Symbols are objects, characters, figures, or colors used to represent abstract ideas or concepts.
The river in Siddhartha represents life itself, time, and the path to enlightenment. As a representation of life, it provides knowledge without words, and Siddhartha’s reward for studying it is an intuitive understanding of its divine essence. The river’s many sounds suggest the sounds of all living things, and the flow of the river, as well as the fact that its water perpetually returns, suggests the nature of time. The ferryman points Siddhartha in the right direction, but the river itself is Siddhartha’s final instructor.
In Siddhartha, the ferryman is a guide for both the river and the path to enlightenment. The ferryman is positioned between ordinary world and enlightenment, and those who seek enlightenment and are open to guidance will find what they need within the ferryman. Many teachers of wisdom appear during Siddhartha’s search, but each fails to lead Siddhartha to enlightenment. The ferryman, however, shows Siddhartha how to find enlightenment within himself. The first time Vasudeva meets Siddhartha, Siddhartha wants only to cross the river, and that is all Vasudeva helps him do. Vasudeva is not a teacher who will simply tell Siddhartha what he should know, but a guide who will lead him where he wishes to go. Years later, Siddhartha searches for knowledge from the river itself, and Vasudeva guides him in his attempts to hear what the river has to say. Siddhartha himself becomes a ferryman after he reaches enlightenment. He guides people back and forth across the river and eventually helps Govinda find enlightenment. In Siddhartha,only the ferrymen are able to help others find enlightenment.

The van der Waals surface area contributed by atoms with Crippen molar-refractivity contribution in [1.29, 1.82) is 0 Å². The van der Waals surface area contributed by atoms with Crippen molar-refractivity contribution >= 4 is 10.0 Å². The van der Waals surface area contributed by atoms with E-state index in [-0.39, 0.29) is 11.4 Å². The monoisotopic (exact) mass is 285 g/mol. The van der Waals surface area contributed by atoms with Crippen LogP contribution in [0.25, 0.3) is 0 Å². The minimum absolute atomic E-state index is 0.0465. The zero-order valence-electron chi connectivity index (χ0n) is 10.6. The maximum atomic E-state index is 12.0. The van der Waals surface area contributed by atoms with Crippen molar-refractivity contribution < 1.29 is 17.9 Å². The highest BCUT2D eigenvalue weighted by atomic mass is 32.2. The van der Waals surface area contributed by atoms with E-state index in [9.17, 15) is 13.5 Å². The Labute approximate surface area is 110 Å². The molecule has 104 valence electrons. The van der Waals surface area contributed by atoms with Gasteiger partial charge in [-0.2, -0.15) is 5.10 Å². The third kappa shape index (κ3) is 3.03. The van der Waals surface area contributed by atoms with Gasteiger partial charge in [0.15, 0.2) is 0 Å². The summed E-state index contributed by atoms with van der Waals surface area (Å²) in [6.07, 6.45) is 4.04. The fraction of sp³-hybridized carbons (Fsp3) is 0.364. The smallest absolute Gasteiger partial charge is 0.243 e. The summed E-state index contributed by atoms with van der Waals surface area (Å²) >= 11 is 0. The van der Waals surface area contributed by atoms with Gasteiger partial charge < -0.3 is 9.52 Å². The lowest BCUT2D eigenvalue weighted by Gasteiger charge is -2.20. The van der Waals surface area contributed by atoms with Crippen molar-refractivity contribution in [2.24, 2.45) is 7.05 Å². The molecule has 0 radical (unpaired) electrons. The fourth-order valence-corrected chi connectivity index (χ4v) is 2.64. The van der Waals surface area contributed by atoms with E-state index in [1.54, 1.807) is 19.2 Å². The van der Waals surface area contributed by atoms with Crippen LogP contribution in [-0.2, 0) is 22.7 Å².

The only characters in Siddhartha who smile are those who have achieved enlightenment, and the smile evokes their spiritual perfection and harmony. Smiles are scarce among the Hindus and Samanas and in the material world, since enlightenment cannot be faked or forced. Only after going through the requisite stages leading to enlightenment can one express the beatific smile. Siddhartha first sees the smile in Gotama. The smile evokes Gotama’s saintliness and peace, and it impresses Siddhartha. Even when Siddhartha argues with him, Gotama responds with a smile, indicating the balance of an enlightened soul. Similarly, the smile marks Vasudeva as an enlightened soul, and he too impresses Siddhartha with his peaceful state. Vasudeva often smiles rather than talks, suggesting that enlightenment is communicated without words. Siddhartha himself does not exhibit a smile until he has achieved his own enlightenment, and this smile, in part, enables Govinda to realize that Siddhartha is like Gotama.